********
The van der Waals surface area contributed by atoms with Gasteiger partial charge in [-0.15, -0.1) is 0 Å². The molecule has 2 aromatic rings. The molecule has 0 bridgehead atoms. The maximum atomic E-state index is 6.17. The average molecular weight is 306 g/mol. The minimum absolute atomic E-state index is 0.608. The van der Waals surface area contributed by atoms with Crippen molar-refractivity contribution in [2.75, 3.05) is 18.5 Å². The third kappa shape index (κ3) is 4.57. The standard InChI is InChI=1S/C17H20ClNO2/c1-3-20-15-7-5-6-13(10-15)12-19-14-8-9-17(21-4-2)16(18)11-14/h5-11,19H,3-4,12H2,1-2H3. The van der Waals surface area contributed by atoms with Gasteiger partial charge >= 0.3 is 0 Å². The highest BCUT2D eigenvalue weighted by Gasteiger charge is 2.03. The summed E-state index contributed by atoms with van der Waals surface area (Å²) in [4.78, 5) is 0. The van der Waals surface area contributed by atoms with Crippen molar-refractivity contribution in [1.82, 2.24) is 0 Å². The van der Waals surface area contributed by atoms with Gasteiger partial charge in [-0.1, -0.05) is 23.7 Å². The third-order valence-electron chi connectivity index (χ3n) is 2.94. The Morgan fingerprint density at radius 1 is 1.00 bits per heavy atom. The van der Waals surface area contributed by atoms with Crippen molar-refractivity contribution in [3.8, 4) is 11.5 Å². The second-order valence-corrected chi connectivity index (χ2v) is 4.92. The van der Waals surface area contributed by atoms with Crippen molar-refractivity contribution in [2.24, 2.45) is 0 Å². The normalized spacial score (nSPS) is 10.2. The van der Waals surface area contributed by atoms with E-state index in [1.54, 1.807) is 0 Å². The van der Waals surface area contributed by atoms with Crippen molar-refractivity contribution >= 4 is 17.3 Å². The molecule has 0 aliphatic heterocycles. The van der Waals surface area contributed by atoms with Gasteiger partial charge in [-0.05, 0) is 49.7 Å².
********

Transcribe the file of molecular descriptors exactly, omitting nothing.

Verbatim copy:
The van der Waals surface area contributed by atoms with Gasteiger partial charge in [-0.15, -0.1) is 0 Å². The molecule has 2 aromatic rings. The molecule has 0 bridgehead atoms. The maximum atomic E-state index is 6.17. The average molecular weight is 306 g/mol. The minimum absolute atomic E-state index is 0.608. The van der Waals surface area contributed by atoms with Crippen molar-refractivity contribution in [2.75, 3.05) is 18.5 Å². The third kappa shape index (κ3) is 4.57. The standard InChI is InChI=1S/C17H20ClNO2/c1-3-20-15-7-5-6-13(10-15)12-19-14-8-9-17(21-4-2)16(18)11-14/h5-11,19H,3-4,12H2,1-2H3. The van der Waals surface area contributed by atoms with Gasteiger partial charge >= 0.3 is 0 Å². The highest BCUT2D eigenvalue weighted by Gasteiger charge is 2.03. The summed E-state index contributed by atoms with van der Waals surface area (Å²) in [4.78, 5) is 0. The van der Waals surface area contributed by atoms with Crippen molar-refractivity contribution in [1.82, 2.24) is 0 Å². The van der Waals surface area contributed by atoms with Gasteiger partial charge in [-0.1, -0.05) is 23.7 Å². The third-order valence-electron chi connectivity index (χ3n) is 2.94. The Morgan fingerprint density at radius 1 is 1.00 bits per heavy atom. The van der Waals surface area contributed by atoms with Crippen molar-refractivity contribution in [3.8, 4) is 11.5 Å². The second-order valence-corrected chi connectivity index (χ2v) is 4.92. The van der Waals surface area contributed by atoms with Crippen molar-refractivity contribution in [2.24, 2.45) is 0 Å². The normalized spacial score (nSPS) is 10.2. The van der Waals surface area contributed by atoms with E-state index in [1.54, 1.807) is 0 Å². The van der Waals surface area contributed by atoms with Crippen molar-refractivity contribution >= 4 is 17.3 Å². The molecule has 0 aliphatic heterocycles. The van der Waals surface area contributed by atoms with Gasteiger partial charge in [-0.05, 0) is 49.7 Å².